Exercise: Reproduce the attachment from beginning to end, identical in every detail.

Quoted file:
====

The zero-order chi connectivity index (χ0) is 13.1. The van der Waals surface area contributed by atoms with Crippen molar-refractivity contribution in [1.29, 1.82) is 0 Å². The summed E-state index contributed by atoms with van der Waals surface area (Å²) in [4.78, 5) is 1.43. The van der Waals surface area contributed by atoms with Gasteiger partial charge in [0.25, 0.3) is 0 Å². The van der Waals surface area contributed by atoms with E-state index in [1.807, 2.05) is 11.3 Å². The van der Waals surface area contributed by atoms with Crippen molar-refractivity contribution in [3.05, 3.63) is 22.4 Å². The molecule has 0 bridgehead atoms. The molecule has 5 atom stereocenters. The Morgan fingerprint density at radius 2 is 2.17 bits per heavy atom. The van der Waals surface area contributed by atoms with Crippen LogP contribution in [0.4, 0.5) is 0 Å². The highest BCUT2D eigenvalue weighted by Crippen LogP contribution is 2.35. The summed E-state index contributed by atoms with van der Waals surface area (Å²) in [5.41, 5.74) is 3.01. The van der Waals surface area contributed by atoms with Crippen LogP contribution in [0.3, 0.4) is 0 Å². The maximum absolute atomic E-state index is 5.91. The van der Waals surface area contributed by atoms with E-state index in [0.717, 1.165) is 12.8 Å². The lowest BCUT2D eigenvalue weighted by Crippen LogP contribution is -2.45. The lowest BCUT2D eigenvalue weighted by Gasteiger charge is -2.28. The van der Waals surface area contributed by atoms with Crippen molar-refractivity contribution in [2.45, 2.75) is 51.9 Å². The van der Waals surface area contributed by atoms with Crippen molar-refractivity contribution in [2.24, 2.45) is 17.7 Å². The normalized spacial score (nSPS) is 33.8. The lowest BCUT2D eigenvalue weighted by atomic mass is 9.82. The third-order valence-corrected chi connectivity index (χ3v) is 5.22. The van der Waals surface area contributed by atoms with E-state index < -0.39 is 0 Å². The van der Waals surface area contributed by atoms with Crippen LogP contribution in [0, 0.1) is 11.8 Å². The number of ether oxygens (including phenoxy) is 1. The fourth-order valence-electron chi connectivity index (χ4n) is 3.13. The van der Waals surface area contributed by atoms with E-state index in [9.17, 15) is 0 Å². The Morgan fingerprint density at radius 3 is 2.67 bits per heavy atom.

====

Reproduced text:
The zero-order chi connectivity index (χ0) is 13.1. The van der Waals surface area contributed by atoms with Crippen molar-refractivity contribution in [1.29, 1.82) is 0 Å². The summed E-state index contributed by atoms with van der Waals surface area (Å²) in [4.78, 5) is 1.43. The van der Waals surface area contributed by atoms with Gasteiger partial charge in [0.25, 0.3) is 0 Å². The van der Waals surface area contributed by atoms with E-state index in [1.807, 2.05) is 11.3 Å². The van der Waals surface area contributed by atoms with Crippen molar-refractivity contribution in [3.05, 3.63) is 22.4 Å². The molecule has 0 bridgehead atoms. The molecule has 5 atom stereocenters. The Morgan fingerprint density at radius 2 is 2.17 bits per heavy atom. The van der Waals surface area contributed by atoms with Crippen LogP contribution in [0.4, 0.5) is 0 Å². The highest BCUT2D eigenvalue weighted by Crippen LogP contribution is 2.35. The summed E-state index contributed by atoms with van der Waals surface area (Å²) in [5.41, 5.74) is 3.01. The van der Waals surface area contributed by atoms with Crippen LogP contribution in [0.3, 0.4) is 0 Å². The maximum absolute atomic E-state index is 5.91. The van der Waals surface area contributed by atoms with E-state index in [0.717, 1.165) is 12.8 Å². The lowest BCUT2D eigenvalue weighted by Crippen LogP contribution is -2.45. The lowest BCUT2D eigenvalue weighted by Gasteiger charge is -2.28. The van der Waals surface area contributed by atoms with Crippen molar-refractivity contribution in [2.45, 2.75) is 51.9 Å². The van der Waals surface area contributed by atoms with Crippen molar-refractivity contribution in [2.24, 2.45) is 17.7 Å². The normalized spacial score (nSPS) is 33.8. The lowest BCUT2D eigenvalue weighted by atomic mass is 9.82. The third-order valence-corrected chi connectivity index (χ3v) is 5.22. The van der Waals surface area contributed by atoms with E-state index < -0.39 is 0 Å². The van der Waals surface area contributed by atoms with Crippen LogP contribution in [0, 0.1) is 11.8 Å². The number of ether oxygens (including phenoxy) is 1. The fourth-order valence-electron chi connectivity index (χ4n) is 3.13. The van der Waals surface area contributed by atoms with E-state index in [9.17, 15) is 0 Å². The Morgan fingerprint density at radius 3 is 2.67 bits per heavy atom.